The world is blowing up. Every day a new blaze seems to ignite: the bloody implosion of Iraq and Syria; the East-West standoff in Ukraine; abducted schoolgirls in Nigeria. Is there some thread tying these frightening international security crises together? In a riveting account that weaves history with fast-moving reportage and insider accounts from the Afghanistan war, Sarah Chayes identifies the unexpected link: corruption.
Since the late 1990s, corruption has reached such an extent that some governments resemble glorified criminal gangs, bent solely on their own enrichment. These kleptocrats drive indignant populations to extremes―ranging from revolution to militant puritanical religion. Chayes plunges readers into some of the most venal environments on earth and examines what emerges: Afghans returning to the Taliban, Egyptians overthrowing the Mubarak government (but also redesigning Al-Qaeda), and Nigerians embracing both radical evangelical Christianity and the Islamist terror group Boko Haram. In many such places, rigid moral codes are put forth as an antidote to the collapse of public integrity.
The pattern, moreover, pervades history. Through deep archival research, Chayes reveals that canonical political thinkers such as John Locke and Machiavelli, as well as the great medieval Islamic statesman Nizam al-Mulk, all named corruption as a threat to the realm. In a thrilling argument connecting the Protestant Reformation to the Arab Spring, Thieves of State presents a powerful new way to understand global extremism. And it makes a compelling case that we must confront corruption, for it is a cause―not a result―of global instability.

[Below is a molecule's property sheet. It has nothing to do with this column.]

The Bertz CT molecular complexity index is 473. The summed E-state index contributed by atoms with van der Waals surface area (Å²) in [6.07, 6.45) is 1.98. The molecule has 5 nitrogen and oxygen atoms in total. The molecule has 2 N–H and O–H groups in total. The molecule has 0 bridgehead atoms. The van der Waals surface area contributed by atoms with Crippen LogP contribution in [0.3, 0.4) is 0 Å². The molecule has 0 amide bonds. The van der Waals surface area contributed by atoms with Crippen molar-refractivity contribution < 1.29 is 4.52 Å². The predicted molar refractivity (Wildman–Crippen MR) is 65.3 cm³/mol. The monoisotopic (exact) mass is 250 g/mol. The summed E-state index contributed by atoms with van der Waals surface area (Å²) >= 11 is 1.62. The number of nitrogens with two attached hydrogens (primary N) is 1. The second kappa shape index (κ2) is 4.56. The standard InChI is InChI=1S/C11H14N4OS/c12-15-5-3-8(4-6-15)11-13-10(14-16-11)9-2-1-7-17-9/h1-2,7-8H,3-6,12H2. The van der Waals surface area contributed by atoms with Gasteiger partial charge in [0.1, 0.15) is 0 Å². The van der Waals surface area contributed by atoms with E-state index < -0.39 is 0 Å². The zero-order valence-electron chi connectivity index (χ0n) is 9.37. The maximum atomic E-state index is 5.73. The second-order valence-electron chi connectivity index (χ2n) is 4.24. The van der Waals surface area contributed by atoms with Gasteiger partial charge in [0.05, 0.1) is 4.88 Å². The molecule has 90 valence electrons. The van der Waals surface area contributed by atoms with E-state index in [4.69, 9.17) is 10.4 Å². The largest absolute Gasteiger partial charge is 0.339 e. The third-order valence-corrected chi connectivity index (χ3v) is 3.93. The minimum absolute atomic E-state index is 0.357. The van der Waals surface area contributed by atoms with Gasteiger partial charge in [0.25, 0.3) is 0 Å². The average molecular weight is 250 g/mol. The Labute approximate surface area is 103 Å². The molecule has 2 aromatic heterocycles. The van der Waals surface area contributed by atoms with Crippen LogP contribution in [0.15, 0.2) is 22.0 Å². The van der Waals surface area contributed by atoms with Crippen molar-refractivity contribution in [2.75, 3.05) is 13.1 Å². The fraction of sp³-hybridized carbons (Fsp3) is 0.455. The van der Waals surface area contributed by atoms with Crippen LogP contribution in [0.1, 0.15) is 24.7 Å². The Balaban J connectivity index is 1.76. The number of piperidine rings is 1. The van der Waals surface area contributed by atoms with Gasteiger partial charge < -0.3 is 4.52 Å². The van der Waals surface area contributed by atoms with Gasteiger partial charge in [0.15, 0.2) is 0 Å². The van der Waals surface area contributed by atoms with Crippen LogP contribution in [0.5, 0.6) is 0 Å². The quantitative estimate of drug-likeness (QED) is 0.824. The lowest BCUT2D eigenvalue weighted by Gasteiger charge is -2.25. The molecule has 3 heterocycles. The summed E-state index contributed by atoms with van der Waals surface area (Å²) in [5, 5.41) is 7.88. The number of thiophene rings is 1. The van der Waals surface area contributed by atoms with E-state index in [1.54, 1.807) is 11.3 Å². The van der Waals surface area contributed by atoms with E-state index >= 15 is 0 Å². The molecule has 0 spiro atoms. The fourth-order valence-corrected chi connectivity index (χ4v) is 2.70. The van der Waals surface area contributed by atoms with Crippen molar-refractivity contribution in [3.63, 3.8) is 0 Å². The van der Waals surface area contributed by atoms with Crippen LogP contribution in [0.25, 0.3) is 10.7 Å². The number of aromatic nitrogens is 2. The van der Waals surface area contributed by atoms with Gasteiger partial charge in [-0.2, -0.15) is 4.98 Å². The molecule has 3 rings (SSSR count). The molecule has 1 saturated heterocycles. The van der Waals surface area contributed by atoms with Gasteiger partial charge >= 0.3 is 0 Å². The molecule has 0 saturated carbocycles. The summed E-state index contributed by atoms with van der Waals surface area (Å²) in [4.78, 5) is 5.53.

The Guardian: On living in Afghanistan and sleeping with a Kalashnikov
Interview by Tim Lewis
March 15, 2015
The central idea of Sarah Chayes’s radical new book, Thieves of State, is that corruption ... unsettles local populations and directly threatens global security. The US author saw this happen in Afghanistan – where she lived for almost a decade after 9/11 – and believes the same patterns operated during the Arab spring, in the rise of Boko Haram in Nigeria and, more recently, in Ukraine.
Photograph: Andy Hall for the Observer
From Foreign Affairs
Chayes points to diplomatic, financial, and intelligence tools that outsiders could use to fight extreme corruption...U.S. and European military and humanitarian officials understand the problem, but more often than not, they end up as enablers of the corruption, working through intermediaries who are themselves part of the racket.
From the Daily Kos...
Thieves of State is an important work three years after publication, not only because it reveals so much that is wrong with our military/diplomatic intervention in trouble spots, but because today, within these 262 pages, we are able to recognize exactly how our current government is operating... Read...